The short and the long of it – why locking in your customers can be bad for you

A couple of weeks ago I blogged about some brilliant advertising I saw at a petrol station. The increasing petrol (gas) prices are an interesting illustration of how pricing changes people’s behaviour. Here in the UK, petrol is about £1.20 a litre. That works out at around $9 for a US gallon. How will people react? And what has that got to do with software? I’ll try to explain.

To understand people’s behaviour, it’s useful to differentiate between the short and the long term. In the short term, we’ll cycle more, drive less and share cars. There’s not much more we can do about the money we spend on fuel while we’re stuck with our current cars. In the long term, however, we have other options. If fuel prices remain high then, as we replace our cars, we’ll ditch our SUVs and buy hybrids, or more fuel efficient cars.

If you’re Shell, or Exxon, or the UK government (more than 60% of the price of petrol is tax in the UK) then these are heady days. In the short term, your customers have no choice but to buy your product. For now, we’re locked in to petrol. The costs of switching (to a cheaper car, or to alternate fuels) are too high to be feasible, in the short term. In the long term, that changes.

Locking in your customers muffles an important signal. As I’ve blogged about before, getting negative feedback is hard. If your customers are locked in then you can maltreat them and not notice their squeals. Prod them with pointy sticks and they might rattle the bars of their cages but they’re safely locked in and cannot leave. One day they’ll break the lock and escape and then you’ll have a horde of unhappy ex-customers on the loose. It’s much better to have willing customers than hostages.

I write from personal experience. A few years ago, I chose InstallShield as the installer for Red Gate’s products. Bad decision. It became apparent, quickly, that it’s a shoddy product. Each heftily priced new version introduced unwanted new features while old features remained untested and buggy. Always one to make the same mistake twice, I signed up to their hosted update ‘service’ (I use the word loosely) and had the same experience. By the time I realised I’d made a dumb decision I was locked in. Our installers all used InstallShield, and the switching costs were high. But I was only locked in for the short term: in the long term – and it was too long – we switched to Wix. Because I was locked in, it was easy for InstallShield to ignore my feedback, and they ignored it impressively actively. Presumably, sales were up and life was good. But only in the short term.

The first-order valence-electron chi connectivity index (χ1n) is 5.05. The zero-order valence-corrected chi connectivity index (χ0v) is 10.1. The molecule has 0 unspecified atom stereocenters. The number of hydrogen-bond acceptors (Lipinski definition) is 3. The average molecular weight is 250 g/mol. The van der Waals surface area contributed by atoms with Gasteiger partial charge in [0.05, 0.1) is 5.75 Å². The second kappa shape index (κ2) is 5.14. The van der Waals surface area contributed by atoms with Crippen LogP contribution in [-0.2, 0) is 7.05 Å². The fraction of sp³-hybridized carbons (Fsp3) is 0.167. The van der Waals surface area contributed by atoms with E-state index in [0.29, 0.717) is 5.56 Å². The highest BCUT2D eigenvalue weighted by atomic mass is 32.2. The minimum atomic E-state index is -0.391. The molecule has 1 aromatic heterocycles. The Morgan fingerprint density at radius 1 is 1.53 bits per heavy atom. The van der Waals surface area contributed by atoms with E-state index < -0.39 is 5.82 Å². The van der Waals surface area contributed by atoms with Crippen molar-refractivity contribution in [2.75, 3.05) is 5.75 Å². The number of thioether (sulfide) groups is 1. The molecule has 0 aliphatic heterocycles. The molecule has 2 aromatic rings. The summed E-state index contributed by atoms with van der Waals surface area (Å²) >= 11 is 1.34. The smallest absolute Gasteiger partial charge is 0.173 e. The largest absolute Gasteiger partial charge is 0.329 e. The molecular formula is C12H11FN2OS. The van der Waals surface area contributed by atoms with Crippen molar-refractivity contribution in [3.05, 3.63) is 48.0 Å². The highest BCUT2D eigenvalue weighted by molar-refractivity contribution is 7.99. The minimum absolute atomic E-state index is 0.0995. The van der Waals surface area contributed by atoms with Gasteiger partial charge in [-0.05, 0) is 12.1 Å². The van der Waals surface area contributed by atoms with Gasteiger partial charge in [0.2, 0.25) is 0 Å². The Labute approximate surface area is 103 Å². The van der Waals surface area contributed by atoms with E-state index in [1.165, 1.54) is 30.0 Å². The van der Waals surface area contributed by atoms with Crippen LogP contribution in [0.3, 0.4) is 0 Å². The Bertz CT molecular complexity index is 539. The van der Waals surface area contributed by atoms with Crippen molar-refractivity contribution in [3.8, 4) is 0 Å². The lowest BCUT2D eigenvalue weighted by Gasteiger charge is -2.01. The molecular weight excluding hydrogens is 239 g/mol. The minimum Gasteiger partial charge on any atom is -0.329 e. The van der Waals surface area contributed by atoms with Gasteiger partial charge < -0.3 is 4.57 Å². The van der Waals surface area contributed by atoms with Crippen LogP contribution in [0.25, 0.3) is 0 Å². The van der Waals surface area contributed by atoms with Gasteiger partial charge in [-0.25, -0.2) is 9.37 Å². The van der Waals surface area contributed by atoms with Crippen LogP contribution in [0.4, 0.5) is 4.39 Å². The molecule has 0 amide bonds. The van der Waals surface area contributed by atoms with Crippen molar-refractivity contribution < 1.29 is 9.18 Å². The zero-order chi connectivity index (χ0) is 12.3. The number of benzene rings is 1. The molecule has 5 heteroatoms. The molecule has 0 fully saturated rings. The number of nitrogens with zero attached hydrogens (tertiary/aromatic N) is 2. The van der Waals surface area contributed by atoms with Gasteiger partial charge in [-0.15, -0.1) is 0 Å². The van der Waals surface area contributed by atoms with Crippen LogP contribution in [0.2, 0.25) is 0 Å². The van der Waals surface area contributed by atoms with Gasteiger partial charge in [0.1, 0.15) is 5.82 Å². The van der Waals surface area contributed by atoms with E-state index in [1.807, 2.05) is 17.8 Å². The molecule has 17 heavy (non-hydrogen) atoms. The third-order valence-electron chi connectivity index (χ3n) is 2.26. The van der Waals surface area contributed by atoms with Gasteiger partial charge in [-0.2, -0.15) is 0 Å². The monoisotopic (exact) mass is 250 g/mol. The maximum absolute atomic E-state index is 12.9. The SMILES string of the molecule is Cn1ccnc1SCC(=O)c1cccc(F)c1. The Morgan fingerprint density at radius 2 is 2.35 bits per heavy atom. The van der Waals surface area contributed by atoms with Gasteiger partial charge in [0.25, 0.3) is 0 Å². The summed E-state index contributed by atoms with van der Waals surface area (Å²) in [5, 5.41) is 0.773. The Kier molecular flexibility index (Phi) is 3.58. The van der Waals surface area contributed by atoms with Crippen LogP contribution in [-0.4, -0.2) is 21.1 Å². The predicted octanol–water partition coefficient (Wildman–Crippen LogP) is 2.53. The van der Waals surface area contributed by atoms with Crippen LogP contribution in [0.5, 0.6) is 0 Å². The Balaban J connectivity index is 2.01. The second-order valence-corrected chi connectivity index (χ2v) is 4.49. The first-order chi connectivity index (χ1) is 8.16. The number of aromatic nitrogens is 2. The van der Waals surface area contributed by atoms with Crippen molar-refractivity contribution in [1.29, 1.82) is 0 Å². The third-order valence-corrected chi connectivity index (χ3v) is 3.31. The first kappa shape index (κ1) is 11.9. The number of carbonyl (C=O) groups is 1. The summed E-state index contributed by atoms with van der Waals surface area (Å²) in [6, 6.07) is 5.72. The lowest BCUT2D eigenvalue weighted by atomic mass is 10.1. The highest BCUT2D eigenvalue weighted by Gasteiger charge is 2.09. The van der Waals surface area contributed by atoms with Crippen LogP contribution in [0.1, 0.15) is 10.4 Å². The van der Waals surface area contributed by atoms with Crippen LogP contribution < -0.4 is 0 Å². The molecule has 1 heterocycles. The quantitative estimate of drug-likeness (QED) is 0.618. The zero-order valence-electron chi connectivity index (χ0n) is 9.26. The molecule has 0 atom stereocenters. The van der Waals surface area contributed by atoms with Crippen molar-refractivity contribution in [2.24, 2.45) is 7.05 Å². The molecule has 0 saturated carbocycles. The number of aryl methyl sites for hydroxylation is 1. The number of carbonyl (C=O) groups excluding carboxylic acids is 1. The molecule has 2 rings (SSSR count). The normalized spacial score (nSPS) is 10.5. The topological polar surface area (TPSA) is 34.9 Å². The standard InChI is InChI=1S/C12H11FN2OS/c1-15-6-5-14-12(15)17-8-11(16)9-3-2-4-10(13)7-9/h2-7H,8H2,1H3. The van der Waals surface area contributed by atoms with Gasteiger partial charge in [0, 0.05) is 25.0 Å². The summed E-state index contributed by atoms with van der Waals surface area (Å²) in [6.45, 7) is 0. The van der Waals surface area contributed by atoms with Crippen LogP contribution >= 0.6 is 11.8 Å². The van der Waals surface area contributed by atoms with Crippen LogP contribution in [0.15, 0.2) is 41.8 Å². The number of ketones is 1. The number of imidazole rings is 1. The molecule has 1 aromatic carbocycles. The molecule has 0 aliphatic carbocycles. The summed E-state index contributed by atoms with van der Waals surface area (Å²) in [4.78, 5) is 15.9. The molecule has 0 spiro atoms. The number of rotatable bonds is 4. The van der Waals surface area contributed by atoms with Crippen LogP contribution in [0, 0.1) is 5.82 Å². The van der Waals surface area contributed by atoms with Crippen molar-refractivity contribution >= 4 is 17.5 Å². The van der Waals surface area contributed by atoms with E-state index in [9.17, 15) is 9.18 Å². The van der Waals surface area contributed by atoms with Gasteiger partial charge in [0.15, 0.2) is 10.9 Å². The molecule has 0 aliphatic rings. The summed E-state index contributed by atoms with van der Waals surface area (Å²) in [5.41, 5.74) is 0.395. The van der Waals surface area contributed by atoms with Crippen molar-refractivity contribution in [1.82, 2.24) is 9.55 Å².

If your customers are locked in then be careful. Look after them, and keep an ear out for the rattling of cages.

4 responses to “The short and the long of it – why locking in your customers can be bad for you”

  1. Sean says:

    I had used Installshield with the same results. For my next release I purchased Wise. I felt my self going down the same path and in the week before release found NSIS –
    I could not be more happy for a simple installer.

  2. Flint's Blog says:

    Do Long Term Contracts Lead to Unhappy Customers?

    The Business of Software Blog had a great post recently (see here) about why locking customers in for the long term can often be a bad thing. One of the big takeaways is that when customers are locked into long

  3. Flint Lane says:

    Couldn’t agree more. And it’s not just software lock in, it’s any service. I just posted on it:

  4. Cherry Emery says:

    This is really bad news of raising fuel prices . Due to rising of fuel prices the daily usable commodities price going high . Thanks a lot for such a nice blog .I appreciate it .